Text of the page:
I constructed the gantry, sprayed it white, and fixed the chequered flags and START / FINISH signs, once I'd painted them also.  Before glueing the side structures, I cut a couple of slots so that the LED lighting panel could be inserted and removed.

Installed on the track, this should hopefully be more robust and resist the inevitable crashes when racers are going for that fastest lap.

Saturday, 24 May 2014

UK Slot Car Festival 2014

Last Saturday, Andy and I conducted our annual pilgrimage to the UK Slot Car Festival at the Heritage Motor Centre.  Beautiful weather for the first long journey in my new MGB on some fabulous A-roads.  The show was a little bigger and is now spread over two days.  As well as a large number of traders and manufacturers, there were lots of tracks to try out and appreciate.  Our favourite amongst these was the Targa Floria track and we chatted to the creator about the design and techniques used.

Another highlight was one chap's Italian Job project.  This had started with the minis and a wonderful scratchbuilt coach (which had powered braid inside so the minis could be driven up the ramp!) but grew to encompass all the main vehicles in the film - police cars, jeep, digger, the Lamborghini Miura that gets trashed at the beginning of the film (in both perfect and trashed versions!).  A really great job.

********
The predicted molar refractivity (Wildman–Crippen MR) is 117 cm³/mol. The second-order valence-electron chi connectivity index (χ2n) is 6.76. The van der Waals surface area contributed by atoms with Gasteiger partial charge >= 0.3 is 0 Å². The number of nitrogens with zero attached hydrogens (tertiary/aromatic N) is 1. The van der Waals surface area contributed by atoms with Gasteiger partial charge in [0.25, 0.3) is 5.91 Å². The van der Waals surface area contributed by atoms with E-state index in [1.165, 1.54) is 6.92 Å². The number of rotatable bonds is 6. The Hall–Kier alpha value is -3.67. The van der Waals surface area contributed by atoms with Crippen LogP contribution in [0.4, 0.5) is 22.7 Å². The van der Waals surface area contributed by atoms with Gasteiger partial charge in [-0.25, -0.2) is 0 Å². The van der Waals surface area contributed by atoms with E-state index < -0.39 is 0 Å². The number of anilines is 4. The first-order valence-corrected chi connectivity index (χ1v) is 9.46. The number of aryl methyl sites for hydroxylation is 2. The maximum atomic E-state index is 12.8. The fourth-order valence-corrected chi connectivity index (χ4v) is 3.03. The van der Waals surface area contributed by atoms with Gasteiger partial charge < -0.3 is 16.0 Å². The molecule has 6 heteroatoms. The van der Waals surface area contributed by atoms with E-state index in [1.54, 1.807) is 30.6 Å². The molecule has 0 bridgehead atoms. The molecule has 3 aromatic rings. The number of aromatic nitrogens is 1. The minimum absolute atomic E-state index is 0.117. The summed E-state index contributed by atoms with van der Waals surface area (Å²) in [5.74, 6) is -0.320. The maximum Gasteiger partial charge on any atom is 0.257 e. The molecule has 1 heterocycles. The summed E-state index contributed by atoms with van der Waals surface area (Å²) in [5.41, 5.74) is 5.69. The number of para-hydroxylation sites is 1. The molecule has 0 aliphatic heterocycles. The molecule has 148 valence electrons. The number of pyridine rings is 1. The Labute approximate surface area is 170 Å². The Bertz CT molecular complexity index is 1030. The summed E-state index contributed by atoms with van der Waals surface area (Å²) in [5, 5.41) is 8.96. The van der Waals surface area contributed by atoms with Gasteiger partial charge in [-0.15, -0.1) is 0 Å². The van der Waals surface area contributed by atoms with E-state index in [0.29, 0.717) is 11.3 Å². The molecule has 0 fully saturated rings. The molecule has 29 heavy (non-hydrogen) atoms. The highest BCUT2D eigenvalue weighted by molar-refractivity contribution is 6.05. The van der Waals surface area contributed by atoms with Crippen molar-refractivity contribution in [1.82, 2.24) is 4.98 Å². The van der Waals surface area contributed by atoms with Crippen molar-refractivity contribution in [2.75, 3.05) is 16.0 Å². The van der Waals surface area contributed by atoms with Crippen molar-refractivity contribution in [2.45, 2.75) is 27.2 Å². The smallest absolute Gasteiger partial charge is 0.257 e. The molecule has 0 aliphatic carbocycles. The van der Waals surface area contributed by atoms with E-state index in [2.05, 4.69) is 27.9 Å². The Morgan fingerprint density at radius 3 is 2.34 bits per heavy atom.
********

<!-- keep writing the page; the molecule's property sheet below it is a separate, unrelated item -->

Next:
Another new product from Steve Ward of Penelope Pitlane caught my eye - genuine 1:32 scale go-karts.  There have been a couple of models of go-karts produced by Scalextric and Ninco.  The Ninco in particular are great (Andy probably has the largest collection in the country!) but at 1:18 scale, they are over-sized for my layout.  The new ones really are tiny but the scale is perfect.  They come as a kit but here's the couple painted up that were on display at the show.

In my continuing search for unusual pairs of cars to race against each other, I bought a couple manufactured by Carrera modeled on streamlined German cars from 1937 - the Auto Union Typ C Stromlinie and Mercedes-Benz W25 Avus Stromlinie (it says W125 on the packaging but it's definitely the W25).

They are huge cars with removable covers for the large but very skinny wheels.

They run very fast and have magnets fitted in the centre of the chassis and ahead of the rear axle.  I took the rear magnets out to slow them down, help get the rear end out and make them more interesting to drive.